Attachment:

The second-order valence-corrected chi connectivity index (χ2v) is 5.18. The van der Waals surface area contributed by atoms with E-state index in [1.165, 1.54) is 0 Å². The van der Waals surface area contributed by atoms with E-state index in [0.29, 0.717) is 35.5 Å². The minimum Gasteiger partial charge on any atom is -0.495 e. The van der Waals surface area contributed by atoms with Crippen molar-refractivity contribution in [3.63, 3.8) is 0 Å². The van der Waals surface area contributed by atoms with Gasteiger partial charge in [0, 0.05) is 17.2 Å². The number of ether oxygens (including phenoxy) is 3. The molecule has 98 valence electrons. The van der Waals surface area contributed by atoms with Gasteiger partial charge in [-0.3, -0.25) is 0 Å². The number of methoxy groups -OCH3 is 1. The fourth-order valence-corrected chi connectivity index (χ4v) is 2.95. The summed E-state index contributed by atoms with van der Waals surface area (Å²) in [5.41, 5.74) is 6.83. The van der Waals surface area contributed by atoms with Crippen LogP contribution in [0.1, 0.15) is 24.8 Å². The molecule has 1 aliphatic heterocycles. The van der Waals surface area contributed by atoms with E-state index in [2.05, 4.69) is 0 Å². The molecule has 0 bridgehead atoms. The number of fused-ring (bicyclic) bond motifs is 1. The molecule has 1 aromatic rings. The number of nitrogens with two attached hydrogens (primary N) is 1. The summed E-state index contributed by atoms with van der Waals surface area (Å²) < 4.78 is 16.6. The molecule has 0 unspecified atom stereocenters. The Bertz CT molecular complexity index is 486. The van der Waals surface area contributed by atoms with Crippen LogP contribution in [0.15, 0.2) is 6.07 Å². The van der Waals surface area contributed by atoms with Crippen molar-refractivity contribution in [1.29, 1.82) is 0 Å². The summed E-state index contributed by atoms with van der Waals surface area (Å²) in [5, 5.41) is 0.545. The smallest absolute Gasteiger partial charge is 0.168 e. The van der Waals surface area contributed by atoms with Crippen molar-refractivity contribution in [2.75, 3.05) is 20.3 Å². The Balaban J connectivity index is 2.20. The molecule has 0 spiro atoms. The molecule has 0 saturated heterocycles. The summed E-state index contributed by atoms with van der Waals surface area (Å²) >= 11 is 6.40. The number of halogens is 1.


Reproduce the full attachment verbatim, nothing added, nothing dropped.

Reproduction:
The second-order valence-corrected chi connectivity index (χ2v) is 5.18. The van der Waals surface area contributed by atoms with E-state index in [1.165, 1.54) is 0 Å². The van der Waals surface area contributed by atoms with E-state index in [0.29, 0.717) is 35.5 Å². The minimum Gasteiger partial charge on any atom is -0.495 e. The van der Waals surface area contributed by atoms with Crippen molar-refractivity contribution in [3.63, 3.8) is 0 Å². The van der Waals surface area contributed by atoms with Gasteiger partial charge in [0, 0.05) is 17.2 Å². The number of ether oxygens (including phenoxy) is 3. The molecule has 98 valence electrons. The van der Waals surface area contributed by atoms with Gasteiger partial charge in [-0.3, -0.25) is 0 Å². The number of methoxy groups -OCH3 is 1. The fourth-order valence-corrected chi connectivity index (χ4v) is 2.95. The summed E-state index contributed by atoms with van der Waals surface area (Å²) in [5.41, 5.74) is 6.83. The van der Waals surface area contributed by atoms with Crippen LogP contribution in [0.1, 0.15) is 24.8 Å². The molecule has 1 aliphatic heterocycles. The van der Waals surface area contributed by atoms with E-state index in [2.05, 4.69) is 0 Å². The molecule has 0 bridgehead atoms. The number of fused-ring (bicyclic) bond motifs is 1. The molecule has 1 aromatic rings. The number of nitrogens with two attached hydrogens (primary N) is 1. The summed E-state index contributed by atoms with van der Waals surface area (Å²) < 4.78 is 16.6. The molecule has 0 unspecified atom stereocenters. The Bertz CT molecular complexity index is 486. The van der Waals surface area contributed by atoms with Crippen LogP contribution in [0.15, 0.2) is 6.07 Å². The van der Waals surface area contributed by atoms with Crippen molar-refractivity contribution in [1.29, 1.82) is 0 Å². The summed E-state index contributed by atoms with van der Waals surface area (Å²) in [5, 5.41) is 0.545. The smallest absolute Gasteiger partial charge is 0.168 e. The van der Waals surface area contributed by atoms with Crippen molar-refractivity contribution in [2.75, 3.05) is 20.3 Å². The Balaban J connectivity index is 2.20. The molecule has 0 spiro atoms. The molecule has 0 saturated heterocycles. The summed E-state index contributed by atoms with van der Waals surface area (Å²) >= 11 is 6.40. The number of halogens is 1.